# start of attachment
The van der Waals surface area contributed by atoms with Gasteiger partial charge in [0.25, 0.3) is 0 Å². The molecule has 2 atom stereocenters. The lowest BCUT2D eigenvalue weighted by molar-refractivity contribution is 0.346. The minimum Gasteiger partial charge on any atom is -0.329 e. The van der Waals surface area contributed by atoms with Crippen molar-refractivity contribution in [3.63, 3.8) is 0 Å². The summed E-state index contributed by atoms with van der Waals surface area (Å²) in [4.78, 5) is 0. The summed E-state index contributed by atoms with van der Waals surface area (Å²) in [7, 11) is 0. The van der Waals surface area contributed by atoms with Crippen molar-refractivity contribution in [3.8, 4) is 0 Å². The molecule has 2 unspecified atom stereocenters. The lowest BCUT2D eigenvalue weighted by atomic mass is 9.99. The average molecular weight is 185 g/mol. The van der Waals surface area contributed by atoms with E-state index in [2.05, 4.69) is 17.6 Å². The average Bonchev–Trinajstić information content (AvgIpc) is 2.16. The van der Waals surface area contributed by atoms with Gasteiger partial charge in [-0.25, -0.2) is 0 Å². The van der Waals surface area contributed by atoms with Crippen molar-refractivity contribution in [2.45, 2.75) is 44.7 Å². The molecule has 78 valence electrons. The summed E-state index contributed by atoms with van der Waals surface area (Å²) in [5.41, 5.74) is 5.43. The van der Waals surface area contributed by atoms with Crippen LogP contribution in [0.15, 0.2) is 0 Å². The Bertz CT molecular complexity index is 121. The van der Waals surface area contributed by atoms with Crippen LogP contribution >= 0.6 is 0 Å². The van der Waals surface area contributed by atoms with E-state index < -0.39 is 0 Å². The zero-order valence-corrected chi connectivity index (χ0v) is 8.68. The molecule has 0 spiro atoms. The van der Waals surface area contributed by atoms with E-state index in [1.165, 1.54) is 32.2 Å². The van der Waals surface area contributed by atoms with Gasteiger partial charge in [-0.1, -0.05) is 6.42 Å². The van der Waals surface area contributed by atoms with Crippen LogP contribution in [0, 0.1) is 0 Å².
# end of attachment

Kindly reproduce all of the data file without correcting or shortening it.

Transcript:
The van der Waals surface area contributed by atoms with Gasteiger partial charge in [0.25, 0.3) is 0 Å². The molecule has 2 atom stereocenters. The lowest BCUT2D eigenvalue weighted by molar-refractivity contribution is 0.346. The minimum Gasteiger partial charge on any atom is -0.329 e. The van der Waals surface area contributed by atoms with Crippen molar-refractivity contribution in [3.63, 3.8) is 0 Å². The summed E-state index contributed by atoms with van der Waals surface area (Å²) in [4.78, 5) is 0. The summed E-state index contributed by atoms with van der Waals surface area (Å²) in [7, 11) is 0. The van der Waals surface area contributed by atoms with Crippen molar-refractivity contribution in [3.8, 4) is 0 Å². The molecule has 2 unspecified atom stereocenters. The lowest BCUT2D eigenvalue weighted by atomic mass is 9.99. The average molecular weight is 185 g/mol. The van der Waals surface area contributed by atoms with E-state index in [2.05, 4.69) is 17.6 Å². The average Bonchev–Trinajstić information content (AvgIpc) is 2.16. The van der Waals surface area contributed by atoms with Gasteiger partial charge in [-0.25, -0.2) is 0 Å². The van der Waals surface area contributed by atoms with Crippen molar-refractivity contribution in [2.45, 2.75) is 44.7 Å². The molecule has 78 valence electrons. The summed E-state index contributed by atoms with van der Waals surface area (Å²) in [5.41, 5.74) is 5.43. The van der Waals surface area contributed by atoms with Crippen LogP contribution in [0.15, 0.2) is 0 Å². The Bertz CT molecular complexity index is 121. The van der Waals surface area contributed by atoms with Crippen LogP contribution >= 0.6 is 0 Å². The van der Waals surface area contributed by atoms with E-state index < -0.39 is 0 Å². The zero-order valence-corrected chi connectivity index (χ0v) is 8.68. The molecule has 0 spiro atoms. The van der Waals surface area contributed by atoms with E-state index in [1.165, 1.54) is 32.2 Å². The van der Waals surface area contributed by atoms with Gasteiger partial charge in [-0.1, -0.05) is 6.42 Å². The van der Waals surface area contributed by atoms with Crippen LogP contribution in [0, 0.1) is 0 Å².